Given the current enthusiasm for the practice of literary translation, the frequent claims that this or that English version captures or even surpasses the original, one might suppose that there is little point in reading a foreign novel in the original language. Yet some literary styles remain elusive in translation. The characters in Elsa Morante’s masterpiece, Arturo’s Island, are bewitched and bewitching, in thrall to someone, or to some idea, and, simultaneously, enthralling to someone else. In describing all this, Morante flagrantly, joyously, looks for the same kind of relationship with the reader: her lush, generous style, rich in spoken idiom, yet far from standard usage, wills us to succumb to its strange and gorgeous pessimism. A translator is thus asked first to be enchanted as a reader, then to reproduce that enchantment for new readers in another language; captured, then capturing. It’s a tall order. Published in 1957, Arturo’s Island quickly worked its spell, winning Italy’s most prestigious literary prize, the Strega, and becoming a bestseller in the US in Isabel Quigly’s 1959 translation. Now the book appears in a new translation by Ann Goldstein.
Comparing their versions, one is struck by how differently two people can read the same text. Morante begins her story with Arturo remembering his childish enthusiasm for his own name. The chapter is called ‘King and Star of the Sky’. Here is Quigly:
First of all, I was proud of my name. I’d found out early on (from him, I have a feeling) that Arturo is the name of a star – the fastest and brightest in the figure of the herdsman, in the northern sky. And ages ago there was some king called Arturo as well, who had a group of loyal followers; and as they were all heroes like himself, he treated them as brothers and equals. The pity of it was, as I later discovered, this famous old king of Britain wasn’t proper history at all, but just a legend; and as I thought legends were kids’ stuff, I dropped him for more historical kings.
And here is Goldstein:
One of my first glories was my name. I had learned early (he, it seems to me, was the first to inform me) that Arturo – Arcturus – is a star: the swiftest and brightest light in the constellation of Boötes, the Herdsman, in the northern sky! And that this name was also borne by a king in ancient times, the commander of a band of faithful followers: all heroes, like the king himself, and treated by the king as equals, as brothers.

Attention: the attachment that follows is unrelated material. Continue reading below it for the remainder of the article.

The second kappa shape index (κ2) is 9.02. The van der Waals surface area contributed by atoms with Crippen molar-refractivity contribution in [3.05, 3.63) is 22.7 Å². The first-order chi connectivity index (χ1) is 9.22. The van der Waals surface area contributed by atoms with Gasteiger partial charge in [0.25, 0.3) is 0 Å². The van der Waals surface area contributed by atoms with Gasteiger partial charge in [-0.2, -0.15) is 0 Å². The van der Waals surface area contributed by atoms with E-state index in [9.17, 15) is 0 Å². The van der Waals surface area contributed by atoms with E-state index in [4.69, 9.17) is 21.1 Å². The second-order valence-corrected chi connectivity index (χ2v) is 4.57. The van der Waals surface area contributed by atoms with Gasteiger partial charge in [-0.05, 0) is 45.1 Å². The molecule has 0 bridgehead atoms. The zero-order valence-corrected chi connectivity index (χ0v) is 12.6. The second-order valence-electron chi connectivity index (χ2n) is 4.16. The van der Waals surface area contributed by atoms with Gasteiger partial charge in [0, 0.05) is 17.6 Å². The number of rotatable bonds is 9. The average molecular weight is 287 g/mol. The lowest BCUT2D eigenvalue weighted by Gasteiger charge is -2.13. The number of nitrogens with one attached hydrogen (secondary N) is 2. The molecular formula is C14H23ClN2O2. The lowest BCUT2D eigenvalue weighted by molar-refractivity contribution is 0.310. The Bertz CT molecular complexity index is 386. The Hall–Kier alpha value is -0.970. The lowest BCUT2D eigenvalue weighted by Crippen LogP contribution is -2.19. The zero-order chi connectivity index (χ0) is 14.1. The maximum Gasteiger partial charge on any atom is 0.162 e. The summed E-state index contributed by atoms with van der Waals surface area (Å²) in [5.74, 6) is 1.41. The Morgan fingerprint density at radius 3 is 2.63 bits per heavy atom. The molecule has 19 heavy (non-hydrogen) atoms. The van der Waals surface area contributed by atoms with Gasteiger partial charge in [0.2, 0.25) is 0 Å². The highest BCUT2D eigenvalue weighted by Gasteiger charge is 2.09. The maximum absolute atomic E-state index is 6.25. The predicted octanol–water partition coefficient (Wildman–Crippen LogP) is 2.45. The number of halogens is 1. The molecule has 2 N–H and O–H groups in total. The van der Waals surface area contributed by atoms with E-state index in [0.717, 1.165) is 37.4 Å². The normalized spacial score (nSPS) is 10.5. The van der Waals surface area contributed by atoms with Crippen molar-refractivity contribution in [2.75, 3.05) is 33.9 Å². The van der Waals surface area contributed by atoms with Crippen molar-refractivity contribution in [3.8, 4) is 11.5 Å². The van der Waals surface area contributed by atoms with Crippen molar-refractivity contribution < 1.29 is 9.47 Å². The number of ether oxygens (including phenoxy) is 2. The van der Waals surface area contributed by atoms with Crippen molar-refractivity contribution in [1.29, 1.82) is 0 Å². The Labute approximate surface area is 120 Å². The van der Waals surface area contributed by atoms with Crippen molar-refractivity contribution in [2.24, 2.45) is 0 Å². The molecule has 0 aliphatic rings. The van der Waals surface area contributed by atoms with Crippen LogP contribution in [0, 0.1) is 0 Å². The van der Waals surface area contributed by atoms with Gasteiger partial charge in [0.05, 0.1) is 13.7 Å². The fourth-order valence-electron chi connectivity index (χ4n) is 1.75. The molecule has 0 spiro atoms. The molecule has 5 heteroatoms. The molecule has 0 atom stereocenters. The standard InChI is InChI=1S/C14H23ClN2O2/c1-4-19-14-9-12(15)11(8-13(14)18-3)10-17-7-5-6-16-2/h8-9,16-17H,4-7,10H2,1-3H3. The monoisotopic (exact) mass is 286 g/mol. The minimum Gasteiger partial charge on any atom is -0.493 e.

Unfortunately, I later discovered that that famous Arthur, king of Britain, was not a true story, only a legend; and so I abandoned him for other, more historical kings (in my opinion legends were childish).
These are quite different registers. Quigly, though she was English, goes for a voice that has hints of Huckleberry Finn or Holden Caulfield: ‘Ages ago there was some king called Arturo as well … and as I thought legends were kids’ stuff, I dropped him for more historical kings.’ This is a long way from the elaborate, exclamatory rhetoric of Morante’s, or Arturo’s, Italian, which Goldstein follows almost word for word, without dropping the exclamation marks. She starts with ‘glories’ not ‘pride’ (the Italian is vanti, ‘boasts’, suggesting something spoken and vainglorious); she tells us, as Morante does, that Arturo is a star, not merely the name of a star. She gives straight dictionary translations for ‘learned early’, ‘inform me’, ‘borne by a king’ and ‘commander’, the last being particularly important, since to be sovereign is to command, and we are entering a world where people command each other; but also where Arturo longs to be treated as an equal by the person who commands him, his father, the ‘he’ who first told the boy the meaning of his name.
Goldstein also respects the paragraph breaks of the original, something Quigly frequently alters. This seems crucial on the novel’s first page where Morante sets up three short paragraphs, the first establishing the boast contained in the name, which is then dismissed with ‘unfortunately’, which opens the second paragraph. This second paragraph then speaks of Arturo’s feelings for the person who chose that name, his mother, who was ‘to me more than a queen’. This excitement is deflated by the opening of the third paragraph: ‘In reality, I knew almost nothing about her since she wasn’t even 18 when she died’ (giving birth to Arturo). So the book’s rhythm, of a mind always ready to be excited, always ready to imagine parents as kings and queens, then disappointed by a reality that cannot live up to these imaginings, is established on the opening page.
At first glance then, Goldstein’s version seems more reliable, though there is a price to pay for shadowing the Italian, such as clumsy repetitions: ‘he, it seems to me, was the first to inform me.’ The Italian here is more emphatic, but also more fluent: ‘fu lui, mi sembra, il primo a informarmene’ – ‘it was him, I think, who first informed me.’ Goldstein also adds the explanatory ‘Arcturus’, not in the original, which breaks up the excitement of the metaphor ‘Arturo è una stella’ – ‘Arturo is a star’ – perhaps because she is afraid that the English reader won’t get it. Both add that it is a star in the constellation of the ‘herdsman’, moving away from the glamour of exotic names and kings. Goldstein misses the insistent possessives when Arturo talks about the king’s loyal men: ‘Tutti eroi, come il loro re stesso, e dal loro re trattati alla pari’ – ‘All heroes, like their king himself, and treated by their king as equals.’ This is a world where belonging, family and community are supremely important. A king is not the king, he is my king. He commands me; I possess him. Arturo’s father commands his son’s mind, but he cannot escape being the boy’s father. The relationship is two-way.